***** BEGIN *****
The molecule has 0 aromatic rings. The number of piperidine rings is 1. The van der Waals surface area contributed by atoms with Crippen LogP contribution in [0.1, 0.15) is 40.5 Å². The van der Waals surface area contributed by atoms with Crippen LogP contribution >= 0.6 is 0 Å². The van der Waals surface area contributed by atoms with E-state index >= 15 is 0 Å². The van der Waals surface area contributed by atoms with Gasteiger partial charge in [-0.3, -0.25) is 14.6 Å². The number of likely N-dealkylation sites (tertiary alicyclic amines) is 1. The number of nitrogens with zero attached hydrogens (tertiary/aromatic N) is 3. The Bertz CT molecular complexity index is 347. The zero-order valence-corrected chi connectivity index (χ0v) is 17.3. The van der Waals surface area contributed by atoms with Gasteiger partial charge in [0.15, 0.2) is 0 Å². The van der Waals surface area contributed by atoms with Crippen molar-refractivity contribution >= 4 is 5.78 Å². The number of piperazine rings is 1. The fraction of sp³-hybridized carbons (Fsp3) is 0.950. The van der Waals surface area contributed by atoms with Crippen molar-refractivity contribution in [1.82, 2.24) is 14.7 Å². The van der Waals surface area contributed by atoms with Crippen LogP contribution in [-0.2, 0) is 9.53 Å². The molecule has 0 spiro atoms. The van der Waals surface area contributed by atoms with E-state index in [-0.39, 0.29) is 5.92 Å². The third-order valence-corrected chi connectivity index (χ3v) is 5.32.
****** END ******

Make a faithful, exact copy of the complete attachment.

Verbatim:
The molecule has 0 aromatic rings. The number of piperidine rings is 1. The van der Waals surface area contributed by atoms with Crippen LogP contribution in [0.1, 0.15) is 40.5 Å². The van der Waals surface area contributed by atoms with Crippen LogP contribution >= 0.6 is 0 Å². The van der Waals surface area contributed by atoms with E-state index >= 15 is 0 Å². The van der Waals surface area contributed by atoms with Gasteiger partial charge in [-0.3, -0.25) is 14.6 Å². The number of likely N-dealkylation sites (tertiary alicyclic amines) is 1. The number of nitrogens with zero attached hydrogens (tertiary/aromatic N) is 3. The Bertz CT molecular complexity index is 347. The zero-order valence-corrected chi connectivity index (χ0v) is 17.3. The van der Waals surface area contributed by atoms with Gasteiger partial charge in [0.15, 0.2) is 0 Å². The van der Waals surface area contributed by atoms with Crippen molar-refractivity contribution >= 4 is 5.78 Å². The number of piperazine rings is 1. The fraction of sp³-hybridized carbons (Fsp3) is 0.950. The van der Waals surface area contributed by atoms with Crippen molar-refractivity contribution in [1.82, 2.24) is 14.7 Å². The van der Waals surface area contributed by atoms with Crippen LogP contribution in [-0.2, 0) is 9.53 Å². The molecule has 0 spiro atoms. The van der Waals surface area contributed by atoms with E-state index in [-0.39, 0.29) is 5.92 Å². The third-order valence-corrected chi connectivity index (χ3v) is 5.32.